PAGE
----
The 2021 Monetary Statement Policy issued last month projects that diaspora remittances would close the year at US$940 million following a record of US$1 billion last year which surpassed US$635,7 million realised in 2019.
In his 2021 Monetary Policy Statement Reserve Bank of Zimbabwe Governor, Dr John Mangudya, attributed the improvement in Diaspora remittances to the liberalisation of the use of free funds in the country and improved routing of remittances through formal channels.
Approximately, Zimbabwe’s Diaspora population has surpassed three million, predominantly in South Africa, United Kingdom and Australia and their contribution to the economy have multiplier effects of inducing savings and investment.
In an interview with BusinessMail, Development Economist Prosper Chitambara said remittances overpass the disproportion between income and consumption, therefore posing a positive direct impact on the Gross Domestic Product (GDP) and Zimbabwe’s standards of living.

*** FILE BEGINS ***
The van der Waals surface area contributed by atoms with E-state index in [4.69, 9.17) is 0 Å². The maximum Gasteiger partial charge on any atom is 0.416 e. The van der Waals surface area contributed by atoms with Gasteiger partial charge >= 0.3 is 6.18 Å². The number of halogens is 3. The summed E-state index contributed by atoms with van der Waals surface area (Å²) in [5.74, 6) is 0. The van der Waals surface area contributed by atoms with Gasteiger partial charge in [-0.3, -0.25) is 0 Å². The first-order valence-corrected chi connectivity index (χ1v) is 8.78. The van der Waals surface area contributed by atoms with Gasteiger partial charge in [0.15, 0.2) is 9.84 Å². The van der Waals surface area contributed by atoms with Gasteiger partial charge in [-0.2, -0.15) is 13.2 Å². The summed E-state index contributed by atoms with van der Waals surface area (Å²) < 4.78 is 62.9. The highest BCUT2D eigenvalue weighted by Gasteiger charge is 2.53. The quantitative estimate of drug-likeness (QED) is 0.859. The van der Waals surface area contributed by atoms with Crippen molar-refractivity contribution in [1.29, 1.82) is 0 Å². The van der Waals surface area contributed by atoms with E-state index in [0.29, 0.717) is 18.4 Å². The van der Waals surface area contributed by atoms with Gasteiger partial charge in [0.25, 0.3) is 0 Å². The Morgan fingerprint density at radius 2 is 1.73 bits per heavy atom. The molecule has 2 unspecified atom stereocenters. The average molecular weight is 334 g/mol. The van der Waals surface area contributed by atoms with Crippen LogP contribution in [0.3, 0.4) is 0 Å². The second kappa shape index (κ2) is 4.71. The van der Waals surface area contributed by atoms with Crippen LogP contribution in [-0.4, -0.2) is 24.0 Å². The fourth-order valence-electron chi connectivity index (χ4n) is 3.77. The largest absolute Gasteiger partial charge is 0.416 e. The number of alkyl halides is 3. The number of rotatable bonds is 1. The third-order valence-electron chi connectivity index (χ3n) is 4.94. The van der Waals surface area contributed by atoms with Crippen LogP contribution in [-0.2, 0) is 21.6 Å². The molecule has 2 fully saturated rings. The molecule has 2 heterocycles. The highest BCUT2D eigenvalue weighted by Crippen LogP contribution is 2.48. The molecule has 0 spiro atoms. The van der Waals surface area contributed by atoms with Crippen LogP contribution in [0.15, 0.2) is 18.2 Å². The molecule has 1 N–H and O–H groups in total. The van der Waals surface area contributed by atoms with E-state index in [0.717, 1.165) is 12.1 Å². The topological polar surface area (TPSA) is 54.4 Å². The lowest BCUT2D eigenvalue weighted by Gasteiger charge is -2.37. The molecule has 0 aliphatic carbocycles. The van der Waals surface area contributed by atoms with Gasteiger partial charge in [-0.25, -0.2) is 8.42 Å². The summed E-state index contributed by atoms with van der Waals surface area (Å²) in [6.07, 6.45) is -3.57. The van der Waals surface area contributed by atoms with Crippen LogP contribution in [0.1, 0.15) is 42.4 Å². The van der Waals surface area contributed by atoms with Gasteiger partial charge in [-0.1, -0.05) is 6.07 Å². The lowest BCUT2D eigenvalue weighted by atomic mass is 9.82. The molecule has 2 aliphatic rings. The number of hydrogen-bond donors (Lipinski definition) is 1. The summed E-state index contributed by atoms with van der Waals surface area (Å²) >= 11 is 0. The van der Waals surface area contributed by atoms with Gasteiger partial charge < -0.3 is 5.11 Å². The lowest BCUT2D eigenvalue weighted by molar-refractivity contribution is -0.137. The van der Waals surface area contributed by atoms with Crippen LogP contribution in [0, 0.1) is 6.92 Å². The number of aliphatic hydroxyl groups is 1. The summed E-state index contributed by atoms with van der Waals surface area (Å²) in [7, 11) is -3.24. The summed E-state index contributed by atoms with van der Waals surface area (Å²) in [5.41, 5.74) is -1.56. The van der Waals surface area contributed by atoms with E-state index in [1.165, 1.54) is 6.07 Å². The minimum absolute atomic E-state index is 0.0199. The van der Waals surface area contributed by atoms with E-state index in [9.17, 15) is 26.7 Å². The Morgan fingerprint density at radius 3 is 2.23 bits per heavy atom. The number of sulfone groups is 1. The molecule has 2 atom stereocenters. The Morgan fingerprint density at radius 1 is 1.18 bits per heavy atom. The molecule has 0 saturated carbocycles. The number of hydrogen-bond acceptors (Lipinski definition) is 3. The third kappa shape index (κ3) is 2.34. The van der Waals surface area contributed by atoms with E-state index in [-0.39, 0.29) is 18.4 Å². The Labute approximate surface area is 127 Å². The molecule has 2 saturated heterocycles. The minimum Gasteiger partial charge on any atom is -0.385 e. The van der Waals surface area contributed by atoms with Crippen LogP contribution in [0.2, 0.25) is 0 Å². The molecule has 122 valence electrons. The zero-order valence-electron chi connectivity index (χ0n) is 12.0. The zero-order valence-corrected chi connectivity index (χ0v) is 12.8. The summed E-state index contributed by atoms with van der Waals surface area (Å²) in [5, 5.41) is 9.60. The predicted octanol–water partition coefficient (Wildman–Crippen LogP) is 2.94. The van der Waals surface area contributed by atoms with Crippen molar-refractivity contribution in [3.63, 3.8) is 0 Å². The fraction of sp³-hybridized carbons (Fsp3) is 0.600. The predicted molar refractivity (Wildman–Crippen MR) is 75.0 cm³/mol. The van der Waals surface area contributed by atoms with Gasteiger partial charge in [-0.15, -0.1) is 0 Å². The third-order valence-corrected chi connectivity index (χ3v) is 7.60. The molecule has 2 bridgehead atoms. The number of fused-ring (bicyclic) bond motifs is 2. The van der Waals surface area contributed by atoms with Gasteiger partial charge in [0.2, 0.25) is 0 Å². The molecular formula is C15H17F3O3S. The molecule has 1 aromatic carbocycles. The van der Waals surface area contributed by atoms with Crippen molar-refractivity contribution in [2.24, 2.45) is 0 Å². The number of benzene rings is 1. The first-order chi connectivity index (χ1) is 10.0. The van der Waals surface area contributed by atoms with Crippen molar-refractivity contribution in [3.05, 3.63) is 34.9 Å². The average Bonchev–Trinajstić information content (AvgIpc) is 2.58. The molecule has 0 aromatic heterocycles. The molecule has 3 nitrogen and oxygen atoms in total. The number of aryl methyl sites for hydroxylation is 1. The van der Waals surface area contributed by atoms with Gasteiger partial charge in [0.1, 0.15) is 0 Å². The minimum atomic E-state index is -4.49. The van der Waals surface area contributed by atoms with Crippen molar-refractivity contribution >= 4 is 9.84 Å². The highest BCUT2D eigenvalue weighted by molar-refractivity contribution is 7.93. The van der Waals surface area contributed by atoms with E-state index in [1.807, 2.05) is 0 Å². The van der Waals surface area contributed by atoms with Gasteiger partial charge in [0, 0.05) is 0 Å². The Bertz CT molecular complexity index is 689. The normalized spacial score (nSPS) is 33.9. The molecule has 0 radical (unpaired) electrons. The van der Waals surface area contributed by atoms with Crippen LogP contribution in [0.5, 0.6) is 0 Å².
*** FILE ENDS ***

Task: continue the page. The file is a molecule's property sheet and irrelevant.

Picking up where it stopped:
“Remittances play a critical role in economic growth and sustainable development, they provide a pool of savings that can be channeled towards investment projects.
“They also play a critical social production role which helps to mitigate the high level of poverty,” Chitambara said.
He also stated that on a positive note, last year remittances were at record level even though the world was shaken by the unmatched effects of COVID-19.
“There is need to create a more conducive and supporting environment, framework for remittances to play for even a greater role towards sustainable development and learning also from best practices in other countries,” Chitambara said.
The National Development Strategy 1 stipulates that while remittances are almost universally affirmed as an important gain to recipient countries, harnessing knowledge and skills from specialized skills in the diaspora is equally important in the recipient countries.
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